The ski resort and the town of San Martin de los Andes are just 15 km apart. The two are connected by well-maintained roads, nearly all of which are paved. However, due to the mellow gradient of both the paved and unpaved road, snow chains generally aren’t required, even for 2WD vehicles wishing to make the journey, but be sure to check before leaving town, especially after a fresh snowfall.
To reach Chapelco from San Martin de los Andes, simply drive along Ruta 234 towards Villa la Angostura, and then take a left hand turn onto RN19. The entire trip typically takes no more than 20 minutes.
By Rental Car: As mentioned, even 2WD vehicles without snow chains can typically reach Chapelco safely, so travelers should feel confident about renting their own car. Car rentals are available both at the airport and in town. The parking lot is quite large and does not charge any fees.
By Shuttle and Bus: In addition to the many inexpensive van shuttles that provide quick and easy transportation between Chapelco and San Martin de los Andes, there is also a cheap bus that departs from the San Martin bus terminal on the weekends.
By Taxi: Of course, it is possible to make the trip to and from Chapelco and town in a taxi. When choosing this option, be prepared to stash your skis or snowboard in the open trunk of the car, and hang on for a wild ride.
Transportation - Get Around
The official statistic of 140 hectares of skiable terrain at Chapelco seems to underestimate the size of the resort. In reality it is a medium sized resort (relative to other South America ski resorts) and one can only assume that Chapelco has just counted the piste runs in the stat.
The ski terrain can loosely be categorised into three vertical parts. The lower part of the resort is serviced by a triple chair and the telecabina (gondola). The terrain is pretty flat and consists of a few groomed intermediate runs and the snaking Camino beginner trail. The base area elevation is 1,250 metres, and even though this is higher than that of Cerro Bayo or Cerro Catedral, the snow conditions in this area can be pretty sketchy.
The gondola unloads at a mid-mountain hub where there are a few restaurants and other facilities such as ski school. The magic carpet serviced novice ski area is located here. This middle section also consists of groomed intermediate trails, as well as very mellow tree skiing that can be rather fun when the snow conditions are prime.
The upper part of the ski resort is above the tree-line and consists of a few groomed runs for intermediates as well as off-piste slopes. The terrain here is a little steeper than the lower parts of the mountain, but there’s nothing that will make experts quiver in their boots. Rock features and little gullies make things a little more interesting, and in low visibility the huge cornices can make things REALLY interesting – keep your eyes peeled! This alpine area has three peaks. Cerro Teta is in the middle and has the steepest in-bounds terrain. Cerro Escalonado is to lookers’ right and has the Filo area (red runs) and the sidecountry La Pala area. Cerro Mocho is to the looker’s left and has some short black runs.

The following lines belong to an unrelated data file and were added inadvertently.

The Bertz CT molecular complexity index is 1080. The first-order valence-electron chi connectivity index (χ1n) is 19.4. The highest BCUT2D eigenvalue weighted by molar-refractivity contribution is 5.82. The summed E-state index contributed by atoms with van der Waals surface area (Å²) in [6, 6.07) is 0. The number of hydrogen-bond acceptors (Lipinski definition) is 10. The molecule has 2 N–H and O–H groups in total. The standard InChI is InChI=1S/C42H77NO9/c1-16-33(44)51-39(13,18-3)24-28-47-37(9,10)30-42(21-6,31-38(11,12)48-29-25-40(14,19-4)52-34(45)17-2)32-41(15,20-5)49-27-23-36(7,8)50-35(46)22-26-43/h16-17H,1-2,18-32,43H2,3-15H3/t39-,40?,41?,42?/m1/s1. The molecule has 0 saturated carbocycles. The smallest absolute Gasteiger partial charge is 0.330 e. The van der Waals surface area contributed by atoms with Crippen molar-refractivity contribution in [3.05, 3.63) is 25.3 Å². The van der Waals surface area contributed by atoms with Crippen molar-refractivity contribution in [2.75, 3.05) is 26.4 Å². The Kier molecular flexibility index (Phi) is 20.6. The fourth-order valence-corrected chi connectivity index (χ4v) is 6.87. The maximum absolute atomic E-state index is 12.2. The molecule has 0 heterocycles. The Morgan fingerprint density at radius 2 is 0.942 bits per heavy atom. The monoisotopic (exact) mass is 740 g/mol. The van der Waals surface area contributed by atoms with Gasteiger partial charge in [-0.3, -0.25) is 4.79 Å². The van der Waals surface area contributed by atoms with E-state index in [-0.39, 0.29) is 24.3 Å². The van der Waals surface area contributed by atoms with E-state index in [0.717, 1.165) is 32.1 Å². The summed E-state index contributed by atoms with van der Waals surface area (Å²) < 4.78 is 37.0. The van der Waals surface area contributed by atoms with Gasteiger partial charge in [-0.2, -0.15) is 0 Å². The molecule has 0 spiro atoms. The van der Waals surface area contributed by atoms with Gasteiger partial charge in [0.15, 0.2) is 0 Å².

For the Beginner
All the beginners’ terrain is below the tree line so it is protected from any inclement weather. The magic carpet serviced novice area is at the mid-mountain hub, so the littlies and first-timers have to upload and download the gondola. The next progression is to hit Camino, a gentle trail that weaves down the mountain through the lenga forest. At 5.3km in length, it is guaranteed to tire the hell out of snow ploughers!
Intermediate Ski and Snowboard TerrainWith 25% blue runs and 30% red runs, intermediates are likely to be adequately entertained for a week long ski vacation at Chapelco. Some of the intermediate runs are serviced by the super fast quad chair, so you’ll get lots of vertical in each day.
Chapelco Terrain Park
Chapelco has a small terrain park within a dedicated area just below the tree line. The terrain park has a few jumps, rails, and boxes, and sometimes a quarter pipe is set up.
Advanced Skiing Chapelco
Confident intermediates and advanced riders can hit the low angle trees in the mid section of the ski resort. The hairy trees are very widely spaced and they have no low branches so they’re really easy to get around, although the bamboo can be a bit of a bitch!
Balcones in the lower part of the resort is generally a bumps run, otherwise the rest of the advanced terrain is up in the alpine. Small areas off Cerro Teta have some steeps, but largely it’s pretty tame (unless crap snow conditions make it really gnarly!). The other limitation is that the alpine lifts are commonly closed in inclement weather or after a snowfall.
Expert Ski and Snowboard Terrain
The in-bounds area has a few cheeky expert-only terrain features such as little chutes, gullies, rocks, and pesky cornices that sneak up on you in low vis. However the terrain is limited and Chapelco may only entertain experts for a couple of days, and only when the alpine areas are open and snow conditions are good. Experts will want to head into the side-country when conditions permit.